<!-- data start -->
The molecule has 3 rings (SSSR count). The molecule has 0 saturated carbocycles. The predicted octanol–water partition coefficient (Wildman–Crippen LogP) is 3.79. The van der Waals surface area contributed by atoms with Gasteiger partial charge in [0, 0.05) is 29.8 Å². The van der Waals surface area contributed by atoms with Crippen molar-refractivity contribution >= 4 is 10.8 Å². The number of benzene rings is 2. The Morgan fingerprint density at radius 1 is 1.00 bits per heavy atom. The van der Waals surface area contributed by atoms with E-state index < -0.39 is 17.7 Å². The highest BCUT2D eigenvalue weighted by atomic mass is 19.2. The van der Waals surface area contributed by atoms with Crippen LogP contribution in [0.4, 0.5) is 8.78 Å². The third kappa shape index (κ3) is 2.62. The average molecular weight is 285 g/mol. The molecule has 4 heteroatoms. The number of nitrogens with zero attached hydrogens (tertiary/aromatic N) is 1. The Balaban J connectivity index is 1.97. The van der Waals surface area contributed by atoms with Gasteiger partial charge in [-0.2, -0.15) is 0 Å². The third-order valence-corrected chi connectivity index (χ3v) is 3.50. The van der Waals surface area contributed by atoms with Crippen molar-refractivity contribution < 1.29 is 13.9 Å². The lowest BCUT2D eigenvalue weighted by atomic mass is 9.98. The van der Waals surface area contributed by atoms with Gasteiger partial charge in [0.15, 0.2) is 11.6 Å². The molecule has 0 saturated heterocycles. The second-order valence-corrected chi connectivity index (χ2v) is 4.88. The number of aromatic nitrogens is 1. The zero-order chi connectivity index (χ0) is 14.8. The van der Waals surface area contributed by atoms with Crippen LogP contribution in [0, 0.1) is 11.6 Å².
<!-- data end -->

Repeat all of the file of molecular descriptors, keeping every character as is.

The molecule has 3 rings (SSSR count). The molecule has 0 saturated carbocycles. The predicted octanol–water partition coefficient (Wildman–Crippen LogP) is 3.79. The van der Waals surface area contributed by atoms with Gasteiger partial charge in [0, 0.05) is 29.8 Å². The van der Waals surface area contributed by atoms with Crippen molar-refractivity contribution >= 4 is 10.8 Å². The number of benzene rings is 2. The Morgan fingerprint density at radius 1 is 1.00 bits per heavy atom. The van der Waals surface area contributed by atoms with E-state index < -0.39 is 17.7 Å². The highest BCUT2D eigenvalue weighted by atomic mass is 19.2. The van der Waals surface area contributed by atoms with Crippen LogP contribution in [0.4, 0.5) is 8.78 Å². The third kappa shape index (κ3) is 2.62. The average molecular weight is 285 g/mol. The molecule has 4 heteroatoms. The number of nitrogens with zero attached hydrogens (tertiary/aromatic N) is 1. The Balaban J connectivity index is 1.97. The van der Waals surface area contributed by atoms with Gasteiger partial charge in [-0.2, -0.15) is 0 Å². The third-order valence-corrected chi connectivity index (χ3v) is 3.50. The van der Waals surface area contributed by atoms with Crippen molar-refractivity contribution < 1.29 is 13.9 Å². The lowest BCUT2D eigenvalue weighted by atomic mass is 9.98. The van der Waals surface area contributed by atoms with Gasteiger partial charge in [0.15, 0.2) is 11.6 Å². The molecule has 0 saturated heterocycles. The second-order valence-corrected chi connectivity index (χ2v) is 4.88. The number of aromatic nitrogens is 1. The zero-order chi connectivity index (χ0) is 14.8. The van der Waals surface area contributed by atoms with Crippen LogP contribution in [0, 0.1) is 11.6 Å².